Did you ever notice how something you’re going to replace starts misbehaving? You might go buy a new car, but before you pick it up your old car’s transmission falls out.
Computers do not have souls. They do not have minds. They are electronic devices that process ones and zeros to accomplish a task that the programmer assigned. They do not have emotions. They cannot act out.
Or can they?
At my office, for the past three years or so I’ve been using my own MacBook Pro as my computer. The firm bought a Mac mini about six or seven years ago, but its inability to keep up with the increasing demands of new operating systems and other applications meant the Mac mini needed to be retired. I don’t specifically recall why the firm didn’t buy a new Mac. I just know I started using my own laptop. It served me very well over those years.
This week the firm purchased a new 13″ MacBook Pro. This laptop will stay here (unless it goes with me to court or a trial, something like that) and will not travel home with me as my older laptop did on occasion. The new MacBook Pro arrived yesterday afternoon, and I’ve spent most of today moving the necessary form files, downloading applications, etc. to get it ready to roll. It was a simple enough experience (with a couple speed bumps here and there—which I’ll discuss in another post).
As I’m working on this project, wouldn’t you know that my older laptop (which is sitting next to the new one since it has lots of information I need to transfer) began acting a little flaky? All of a sudden, it was crashing. I started up in repair mode and ran a disk utility, and the drive needed some significant repairs. The utility repaired the drive just fine (so it reports), and now the laptop seems to be just fine.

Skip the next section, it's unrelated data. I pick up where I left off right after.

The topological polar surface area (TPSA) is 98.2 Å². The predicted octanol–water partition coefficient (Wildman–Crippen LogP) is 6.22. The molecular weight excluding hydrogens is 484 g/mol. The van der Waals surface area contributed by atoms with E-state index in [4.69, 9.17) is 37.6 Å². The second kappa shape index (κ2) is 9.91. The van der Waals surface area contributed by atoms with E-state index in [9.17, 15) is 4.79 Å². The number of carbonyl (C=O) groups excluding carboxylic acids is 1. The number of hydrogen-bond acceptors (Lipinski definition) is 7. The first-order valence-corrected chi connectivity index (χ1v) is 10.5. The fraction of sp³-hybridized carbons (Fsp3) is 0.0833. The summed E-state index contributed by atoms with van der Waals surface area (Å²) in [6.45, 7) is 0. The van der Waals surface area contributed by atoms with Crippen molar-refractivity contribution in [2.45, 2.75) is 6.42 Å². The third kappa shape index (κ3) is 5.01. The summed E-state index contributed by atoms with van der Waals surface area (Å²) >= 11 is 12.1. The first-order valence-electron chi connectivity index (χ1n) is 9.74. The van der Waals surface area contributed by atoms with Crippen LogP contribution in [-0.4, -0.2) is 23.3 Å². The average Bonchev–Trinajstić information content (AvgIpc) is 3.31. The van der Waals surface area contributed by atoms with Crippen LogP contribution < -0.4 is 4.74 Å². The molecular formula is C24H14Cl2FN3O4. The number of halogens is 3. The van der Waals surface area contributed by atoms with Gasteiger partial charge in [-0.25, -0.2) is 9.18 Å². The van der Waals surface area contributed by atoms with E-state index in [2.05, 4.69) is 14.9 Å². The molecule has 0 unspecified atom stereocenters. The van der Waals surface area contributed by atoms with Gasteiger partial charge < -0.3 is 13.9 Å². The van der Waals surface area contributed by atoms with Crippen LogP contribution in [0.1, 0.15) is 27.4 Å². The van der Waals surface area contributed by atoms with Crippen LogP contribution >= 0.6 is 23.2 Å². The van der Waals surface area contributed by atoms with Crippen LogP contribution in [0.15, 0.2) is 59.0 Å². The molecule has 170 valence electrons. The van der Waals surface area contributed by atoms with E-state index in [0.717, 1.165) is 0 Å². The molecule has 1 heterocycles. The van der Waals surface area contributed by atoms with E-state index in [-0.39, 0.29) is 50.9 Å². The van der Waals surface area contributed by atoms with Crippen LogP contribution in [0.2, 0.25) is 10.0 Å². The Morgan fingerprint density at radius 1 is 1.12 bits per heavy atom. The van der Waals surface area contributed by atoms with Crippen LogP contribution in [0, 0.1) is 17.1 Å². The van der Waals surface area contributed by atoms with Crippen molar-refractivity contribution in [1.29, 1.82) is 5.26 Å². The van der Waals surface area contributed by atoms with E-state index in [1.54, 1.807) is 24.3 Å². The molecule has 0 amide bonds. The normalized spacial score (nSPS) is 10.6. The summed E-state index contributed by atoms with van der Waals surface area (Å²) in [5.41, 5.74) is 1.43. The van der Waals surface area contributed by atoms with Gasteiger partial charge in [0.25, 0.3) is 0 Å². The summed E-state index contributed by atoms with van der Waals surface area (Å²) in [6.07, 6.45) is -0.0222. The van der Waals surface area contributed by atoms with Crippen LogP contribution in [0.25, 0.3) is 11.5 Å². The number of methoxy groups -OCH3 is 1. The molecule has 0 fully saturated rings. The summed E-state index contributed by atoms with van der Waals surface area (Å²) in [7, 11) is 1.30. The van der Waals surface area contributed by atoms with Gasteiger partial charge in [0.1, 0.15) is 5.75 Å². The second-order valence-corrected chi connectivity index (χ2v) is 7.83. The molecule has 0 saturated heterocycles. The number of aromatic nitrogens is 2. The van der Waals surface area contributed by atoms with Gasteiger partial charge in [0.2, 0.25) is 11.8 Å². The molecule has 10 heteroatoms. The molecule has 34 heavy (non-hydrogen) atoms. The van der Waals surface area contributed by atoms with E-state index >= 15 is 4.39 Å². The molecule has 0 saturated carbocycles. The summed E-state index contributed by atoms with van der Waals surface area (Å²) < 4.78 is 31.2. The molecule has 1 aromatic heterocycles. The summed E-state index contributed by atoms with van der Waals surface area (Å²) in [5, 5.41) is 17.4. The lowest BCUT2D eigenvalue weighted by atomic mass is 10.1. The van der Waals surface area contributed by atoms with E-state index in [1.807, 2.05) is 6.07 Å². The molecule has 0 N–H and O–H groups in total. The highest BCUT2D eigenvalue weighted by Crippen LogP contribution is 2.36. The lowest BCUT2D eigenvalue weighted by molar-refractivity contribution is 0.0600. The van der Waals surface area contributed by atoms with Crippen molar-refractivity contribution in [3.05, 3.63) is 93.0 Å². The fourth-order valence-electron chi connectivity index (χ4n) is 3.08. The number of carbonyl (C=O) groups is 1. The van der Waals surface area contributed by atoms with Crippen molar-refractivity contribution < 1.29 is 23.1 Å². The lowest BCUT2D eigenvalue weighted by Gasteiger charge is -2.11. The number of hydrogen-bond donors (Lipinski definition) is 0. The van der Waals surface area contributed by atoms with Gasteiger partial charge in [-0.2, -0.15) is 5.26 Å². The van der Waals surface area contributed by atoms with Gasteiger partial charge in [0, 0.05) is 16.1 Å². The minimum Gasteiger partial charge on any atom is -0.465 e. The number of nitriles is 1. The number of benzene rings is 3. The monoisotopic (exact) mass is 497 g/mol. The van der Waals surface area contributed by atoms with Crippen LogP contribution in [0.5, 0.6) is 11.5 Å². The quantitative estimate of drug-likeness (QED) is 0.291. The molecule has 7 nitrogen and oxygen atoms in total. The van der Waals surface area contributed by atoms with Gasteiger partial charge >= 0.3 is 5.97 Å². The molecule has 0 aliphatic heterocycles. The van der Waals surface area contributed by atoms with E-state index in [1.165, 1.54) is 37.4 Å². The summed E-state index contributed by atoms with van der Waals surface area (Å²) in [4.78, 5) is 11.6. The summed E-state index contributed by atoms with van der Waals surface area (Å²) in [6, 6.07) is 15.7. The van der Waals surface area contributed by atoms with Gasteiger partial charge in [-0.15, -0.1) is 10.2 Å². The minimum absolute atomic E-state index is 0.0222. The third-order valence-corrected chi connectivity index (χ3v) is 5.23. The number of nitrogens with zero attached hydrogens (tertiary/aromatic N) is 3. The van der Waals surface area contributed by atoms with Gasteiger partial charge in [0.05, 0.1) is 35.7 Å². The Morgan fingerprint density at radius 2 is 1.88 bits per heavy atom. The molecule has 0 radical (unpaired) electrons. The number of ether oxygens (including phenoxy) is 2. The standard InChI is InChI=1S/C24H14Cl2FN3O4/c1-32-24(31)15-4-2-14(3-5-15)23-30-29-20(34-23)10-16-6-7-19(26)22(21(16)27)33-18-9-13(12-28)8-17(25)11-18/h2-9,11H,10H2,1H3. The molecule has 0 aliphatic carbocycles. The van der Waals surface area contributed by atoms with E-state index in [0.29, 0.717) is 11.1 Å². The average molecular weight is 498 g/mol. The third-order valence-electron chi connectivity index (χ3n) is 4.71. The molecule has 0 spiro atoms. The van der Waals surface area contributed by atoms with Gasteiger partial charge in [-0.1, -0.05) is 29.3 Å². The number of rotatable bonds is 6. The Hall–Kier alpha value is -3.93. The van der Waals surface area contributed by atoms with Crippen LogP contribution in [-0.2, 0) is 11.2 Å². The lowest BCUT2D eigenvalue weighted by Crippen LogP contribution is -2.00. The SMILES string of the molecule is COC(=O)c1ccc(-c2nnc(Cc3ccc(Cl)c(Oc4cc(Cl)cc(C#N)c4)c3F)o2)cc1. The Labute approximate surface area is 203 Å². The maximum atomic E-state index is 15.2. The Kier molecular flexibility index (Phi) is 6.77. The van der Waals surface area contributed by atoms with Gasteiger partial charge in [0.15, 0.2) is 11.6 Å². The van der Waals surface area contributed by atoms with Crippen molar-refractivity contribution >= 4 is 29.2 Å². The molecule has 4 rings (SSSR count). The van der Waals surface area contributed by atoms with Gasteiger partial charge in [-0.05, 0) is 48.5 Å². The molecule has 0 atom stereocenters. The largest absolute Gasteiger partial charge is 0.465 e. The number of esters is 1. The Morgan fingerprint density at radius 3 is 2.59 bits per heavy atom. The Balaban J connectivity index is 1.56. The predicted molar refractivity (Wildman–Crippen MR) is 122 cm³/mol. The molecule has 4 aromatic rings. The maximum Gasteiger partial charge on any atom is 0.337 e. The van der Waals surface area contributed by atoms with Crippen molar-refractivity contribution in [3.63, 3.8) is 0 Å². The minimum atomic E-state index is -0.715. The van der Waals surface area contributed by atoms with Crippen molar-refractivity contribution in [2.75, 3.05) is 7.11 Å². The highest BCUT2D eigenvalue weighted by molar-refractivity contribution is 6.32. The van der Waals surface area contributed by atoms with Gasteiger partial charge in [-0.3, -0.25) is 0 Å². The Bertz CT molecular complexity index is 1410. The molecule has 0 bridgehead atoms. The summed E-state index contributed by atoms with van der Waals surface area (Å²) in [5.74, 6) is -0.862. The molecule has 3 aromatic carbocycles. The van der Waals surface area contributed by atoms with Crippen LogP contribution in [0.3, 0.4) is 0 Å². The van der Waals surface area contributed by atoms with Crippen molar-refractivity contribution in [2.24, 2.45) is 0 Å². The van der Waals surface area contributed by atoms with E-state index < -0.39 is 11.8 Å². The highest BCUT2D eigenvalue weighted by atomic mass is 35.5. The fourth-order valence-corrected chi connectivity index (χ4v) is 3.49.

Was my 15″ MacBook Pro reacting to being replaced? (It shouldn’t—it’s going to become the main computer the family uses at home, which I’d consider to be a promotion.) I feel silly even asking the question.
When it comes to coincidence, weird things, and the like I have the mind of a scientist. I don’t believe in ghosts, angels, etc. I believe in data that can be reproduced. I do not believe that my laptop was reacting to its “replacement.”
But then, just for a moment, I start to wonder. This is not the only time I’ve observed this sort of thing. This month we replaced our dishwasher at home. It was about 11 years old, and it began leaking small amounts of water on the floor. We figured out it was coming from behind a lower panel above the baseboard, but couldn’t figure out why. Still, given the appliance’s age my wife and I figured it was time to replace it. We went off to Home Depot, found one that met my wife’s requirements, and placed the order.
A few days before the new dishwasher was to arrive and be installed, the old one started really leaking. Water was literally pouring over the lower panel onto the floor. We stopped using it, reverted to paper plates and plastic cups where possible, and otherwise washed dishes by hand. Was our old dishwasher getting even? Or is it just my imagination?
I also recall once when I was going to replace my car as its lease was running out. On my way home from work, I stopped at a local pizza joint to pick up a pie to take home. When I walked out to the parking lot, my left front tire was flat as a pancake. In 30 years of driving, I have had only two other flat tires. Once when I was forced off the road by some nut and I scraped my side wall along a broken curb, and once when someone took a screwdriver to my tire. I don’t get random flat tires.
After putting on the spare, I went home and enjoyed my slightly cool pizza. The next day I took the bad tire to a tire shop. That particular car had a full size spare, so the shop was able to look at the flat tire in situ. (Sorry, I just felt like throwing in some Latin.) They filled it with air and submerged it in a tank of water to look for bubbles—a telltale sign of a leak.
There were no bubbles. The tire was perfectly fine, and for the few weeks that I still had the car it held the air with no problems at all. (In fact, the chap I sold the car to never once mentioned anything about any tire problems.)
Did my car know it was going to be replaced? Was this merely happenstance?
I’m reminded of a few lines from Ian Fleming’s novel Goldfinger:
Once is happenstance. Twice is coincidence. The third time is enemy action.